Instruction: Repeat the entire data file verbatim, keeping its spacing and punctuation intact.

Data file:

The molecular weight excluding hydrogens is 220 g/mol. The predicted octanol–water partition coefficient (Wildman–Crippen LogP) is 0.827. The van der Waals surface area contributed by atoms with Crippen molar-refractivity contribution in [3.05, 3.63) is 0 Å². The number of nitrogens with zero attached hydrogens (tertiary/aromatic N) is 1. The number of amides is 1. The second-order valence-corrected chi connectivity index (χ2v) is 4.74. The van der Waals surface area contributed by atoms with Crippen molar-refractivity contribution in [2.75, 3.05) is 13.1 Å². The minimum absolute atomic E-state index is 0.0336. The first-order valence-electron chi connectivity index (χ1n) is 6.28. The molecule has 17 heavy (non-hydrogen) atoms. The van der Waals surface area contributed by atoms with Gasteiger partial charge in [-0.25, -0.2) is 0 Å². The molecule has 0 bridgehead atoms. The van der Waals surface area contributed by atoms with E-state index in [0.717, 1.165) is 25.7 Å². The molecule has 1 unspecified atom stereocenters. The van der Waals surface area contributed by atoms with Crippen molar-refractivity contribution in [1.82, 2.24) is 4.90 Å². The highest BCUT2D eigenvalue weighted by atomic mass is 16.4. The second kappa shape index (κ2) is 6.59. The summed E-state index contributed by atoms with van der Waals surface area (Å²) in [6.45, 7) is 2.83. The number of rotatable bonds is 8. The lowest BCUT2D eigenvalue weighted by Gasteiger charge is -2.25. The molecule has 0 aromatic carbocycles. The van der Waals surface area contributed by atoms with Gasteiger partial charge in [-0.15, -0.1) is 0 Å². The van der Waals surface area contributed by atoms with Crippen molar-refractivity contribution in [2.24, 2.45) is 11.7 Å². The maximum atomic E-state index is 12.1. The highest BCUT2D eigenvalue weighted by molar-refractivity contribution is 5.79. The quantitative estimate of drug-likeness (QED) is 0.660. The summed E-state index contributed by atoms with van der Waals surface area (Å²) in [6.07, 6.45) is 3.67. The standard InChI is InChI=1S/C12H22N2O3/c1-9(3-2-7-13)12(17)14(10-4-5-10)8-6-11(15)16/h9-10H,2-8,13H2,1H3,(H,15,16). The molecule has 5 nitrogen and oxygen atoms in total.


The molecular weight excluding hydrogens is 220 g/mol. The predicted octanol–water partition coefficient (Wildman–Crippen LogP) is 0.827. The van der Waals surface area contributed by atoms with Crippen molar-refractivity contribution in [3.05, 3.63) is 0 Å². The number of nitrogens with zero attached hydrogens (tertiary/aromatic N) is 1. The number of amides is 1. The second-order valence-corrected chi connectivity index (χ2v) is 4.74. The van der Waals surface area contributed by atoms with Crippen molar-refractivity contribution in [2.75, 3.05) is 13.1 Å². The minimum absolute atomic E-state index is 0.0336. The first-order valence-electron chi connectivity index (χ1n) is 6.28. The molecule has 17 heavy (non-hydrogen) atoms. The van der Waals surface area contributed by atoms with Gasteiger partial charge in [-0.25, -0.2) is 0 Å². The molecule has 0 bridgehead atoms. The van der Waals surface area contributed by atoms with E-state index in [0.717, 1.165) is 25.7 Å². The molecule has 1 unspecified atom stereocenters. The van der Waals surface area contributed by atoms with Crippen molar-refractivity contribution in [1.82, 2.24) is 4.90 Å². The highest BCUT2D eigenvalue weighted by atomic mass is 16.4. The second kappa shape index (κ2) is 6.59. The summed E-state index contributed by atoms with van der Waals surface area (Å²) in [6.45, 7) is 2.83. The number of rotatable bonds is 8. The lowest BCUT2D eigenvalue weighted by Gasteiger charge is -2.25. The molecule has 0 aromatic carbocycles. The van der Waals surface area contributed by atoms with Gasteiger partial charge in [-0.15, -0.1) is 0 Å². The van der Waals surface area contributed by atoms with Crippen molar-refractivity contribution in [2.24, 2.45) is 11.7 Å². The maximum atomic E-state index is 12.1. The highest BCUT2D eigenvalue weighted by molar-refractivity contribution is 5.79. The quantitative estimate of drug-likeness (QED) is 0.660. The summed E-state index contributed by atoms with van der Waals surface area (Å²) in [6.07, 6.45) is 3.67. The standard InChI is InChI=1S/C12H22N2O3/c1-9(3-2-7-13)12(17)14(10-4-5-10)8-6-11(15)16/h9-10H,2-8,13H2,1H3,(H,15,16). The molecule has 5 nitrogen and oxygen atoms in total.